How to Grow Organic Carrots? Ideal for food gardens in the backyard! Carrots are simple to grow at home and can add colour, flavour, and nutrition to an organic gardener’s diet. This popular root vegetable thrives in cool weather (60-70 degrees Fahrenheit) and can be planted as soon as your soil can be worked in early spring. Heirloom types are sweet, crisp, and fragile, and can be harvested in about 70 days.
Historians believe that the carrot (Daucus carota subsp. sativus) originated in Central Asia around 5,000 years ago, with purple and scarlet varieties being the first to be recorded, rather than an orange! Carrots are low in calories, high in dietary fibre, and high in critical nutrients like vitamin A, vitamin C, minerals, antioxidants, and beta-carotene.
How to Grow Organic Carrots?
1. Site Preparation
Choose a garden location that receives full sun or very mild partial shadow, and prepare the soil with plenty of organic compost. Carrots will only grow to perfection if planted in deep, well-textured soil that is free of stones and rubbish. Only grow the long variety if you have this type of soil. If your soil is heavy or stony, choose shorter varieties.
2. Planting to Grow Organic Carrots
Carrot seeds should be planted in early spring, two weeks before the last frost date, or in fall, ten weeks before the first frost date. Sow seeds thickly in rows 1 foot apart or disseminate seeds in raised beds 1 to 1-1/2 inch wide. Thin individual plants to 1 to 2 inches apart when the tops are 1 to 2 inches in height. When they start crowding, they thin out again. Cover crowns that push through the soil with mulch to keep the tops from turning green or bitter. Carrots benefit from compost tea applications from emergence until the tops are 5 to 8 inches high. Carrots, like all root crops, require a lot of potassium-rich natural fertiliser. Forking and split roots are caused by excess nitrogen or uneven soil moisture.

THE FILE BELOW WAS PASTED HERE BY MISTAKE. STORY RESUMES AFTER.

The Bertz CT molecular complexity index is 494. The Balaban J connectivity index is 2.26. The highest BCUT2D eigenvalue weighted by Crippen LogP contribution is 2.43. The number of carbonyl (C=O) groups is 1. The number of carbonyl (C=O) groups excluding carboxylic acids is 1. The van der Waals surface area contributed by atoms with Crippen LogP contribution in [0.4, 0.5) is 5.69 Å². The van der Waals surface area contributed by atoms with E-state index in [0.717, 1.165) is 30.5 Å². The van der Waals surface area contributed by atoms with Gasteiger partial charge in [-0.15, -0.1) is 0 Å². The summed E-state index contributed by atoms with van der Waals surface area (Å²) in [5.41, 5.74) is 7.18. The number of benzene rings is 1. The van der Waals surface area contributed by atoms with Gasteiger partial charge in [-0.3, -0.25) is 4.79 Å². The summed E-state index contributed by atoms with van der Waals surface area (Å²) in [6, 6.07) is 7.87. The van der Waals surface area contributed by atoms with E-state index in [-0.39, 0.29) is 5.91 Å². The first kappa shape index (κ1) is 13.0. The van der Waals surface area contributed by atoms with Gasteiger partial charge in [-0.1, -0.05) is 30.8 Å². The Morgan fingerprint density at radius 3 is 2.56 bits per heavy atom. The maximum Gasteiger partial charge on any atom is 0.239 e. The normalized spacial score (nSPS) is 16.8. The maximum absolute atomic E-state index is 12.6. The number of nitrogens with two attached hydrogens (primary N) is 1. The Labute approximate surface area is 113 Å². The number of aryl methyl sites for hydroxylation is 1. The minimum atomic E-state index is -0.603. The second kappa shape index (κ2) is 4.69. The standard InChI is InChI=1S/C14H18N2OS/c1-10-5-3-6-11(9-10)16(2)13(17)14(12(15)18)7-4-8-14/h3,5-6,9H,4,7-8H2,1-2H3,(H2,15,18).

3. Harvesting and Storage
From seed to maturity, allow 50 to 85 days. Harvest at finger size for the greatest texture and flavour, and water before pulling them up to make harvesting simpler. Cut off all but 1 inch of the leaves and stem from carrots to extend their storage life. Keep in a jar of water in the refrigerator. Pack in damp sawdust and keep cool to store overwinter.
4. Pests and Disease
To avoid disease and insect problems, do not plant where carrots or parsley have grown for three years (see Crop Rotation In the Home Garden). The carrot rust fly may be to blame for rotted or dwarfed plants. This fly’s maggots are frequently spotted nibbling on the roots. If your plants are stunted and the leaves are yellow, nematodes are to blame. Unlike beneficial nematodes, these microscopic pests attack the plant’s roots, causing galls (swelling). Birds, snails, and slugs should be kept away from sprouting seedlings. Suspect damping off if seedlings collapse over. Examine the stem at the soil level for watery soft rot.
- Begin your garden in the spring by planting carrots two weeks before the latest frost date.
- For optimal root development, well-worked, balanced soil is required.
- Only direct seed, and keep seeds moist for best germination.
- Consume immediately, freeze, or store in the refrigerator or root cellar.
- Carrot rust flies, nematodes, birds, snails, and slugs are among the pests and illnesses.
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